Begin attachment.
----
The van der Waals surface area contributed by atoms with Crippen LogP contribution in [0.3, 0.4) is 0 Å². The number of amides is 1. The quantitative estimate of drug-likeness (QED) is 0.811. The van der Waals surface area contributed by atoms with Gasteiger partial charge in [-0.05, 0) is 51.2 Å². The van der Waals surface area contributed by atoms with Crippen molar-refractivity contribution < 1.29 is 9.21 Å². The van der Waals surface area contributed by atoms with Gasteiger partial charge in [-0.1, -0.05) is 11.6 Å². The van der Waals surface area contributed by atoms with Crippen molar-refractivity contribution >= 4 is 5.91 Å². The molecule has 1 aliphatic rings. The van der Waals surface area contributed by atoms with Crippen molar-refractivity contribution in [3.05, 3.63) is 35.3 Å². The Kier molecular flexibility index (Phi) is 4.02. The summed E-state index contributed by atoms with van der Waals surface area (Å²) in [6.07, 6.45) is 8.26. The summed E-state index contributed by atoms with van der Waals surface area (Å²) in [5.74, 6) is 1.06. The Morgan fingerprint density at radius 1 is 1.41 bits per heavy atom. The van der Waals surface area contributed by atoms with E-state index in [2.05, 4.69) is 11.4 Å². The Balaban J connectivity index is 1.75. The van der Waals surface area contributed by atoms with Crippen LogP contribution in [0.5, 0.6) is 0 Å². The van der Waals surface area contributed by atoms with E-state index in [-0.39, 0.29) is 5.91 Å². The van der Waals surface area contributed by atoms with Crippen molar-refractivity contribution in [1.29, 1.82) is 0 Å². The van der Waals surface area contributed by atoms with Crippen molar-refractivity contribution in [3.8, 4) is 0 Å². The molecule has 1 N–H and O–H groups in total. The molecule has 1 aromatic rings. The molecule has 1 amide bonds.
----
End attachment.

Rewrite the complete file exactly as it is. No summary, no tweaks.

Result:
The van der Waals surface area contributed by atoms with Crippen LogP contribution in [0.3, 0.4) is 0 Å². The number of amides is 1. The quantitative estimate of drug-likeness (QED) is 0.811. The van der Waals surface area contributed by atoms with Gasteiger partial charge in [-0.05, 0) is 51.2 Å². The van der Waals surface area contributed by atoms with Crippen molar-refractivity contribution < 1.29 is 9.21 Å². The van der Waals surface area contributed by atoms with Gasteiger partial charge in [-0.1, -0.05) is 11.6 Å². The van der Waals surface area contributed by atoms with Crippen molar-refractivity contribution >= 4 is 5.91 Å². The molecule has 1 aliphatic rings. The van der Waals surface area contributed by atoms with Crippen molar-refractivity contribution in [3.05, 3.63) is 35.3 Å². The Kier molecular flexibility index (Phi) is 4.02. The summed E-state index contributed by atoms with van der Waals surface area (Å²) in [6.07, 6.45) is 8.26. The summed E-state index contributed by atoms with van der Waals surface area (Å²) in [5.74, 6) is 1.06. The Morgan fingerprint density at radius 1 is 1.41 bits per heavy atom. The van der Waals surface area contributed by atoms with E-state index in [2.05, 4.69) is 11.4 Å². The Balaban J connectivity index is 1.75. The van der Waals surface area contributed by atoms with Crippen LogP contribution in [0.5, 0.6) is 0 Å². The van der Waals surface area contributed by atoms with E-state index in [-0.39, 0.29) is 5.91 Å². The van der Waals surface area contributed by atoms with Crippen molar-refractivity contribution in [1.29, 1.82) is 0 Å². The van der Waals surface area contributed by atoms with Crippen molar-refractivity contribution in [3.8, 4) is 0 Å². The molecule has 1 N–H and O–H groups in total. The molecule has 1 aromatic rings. The molecule has 1 amide bonds.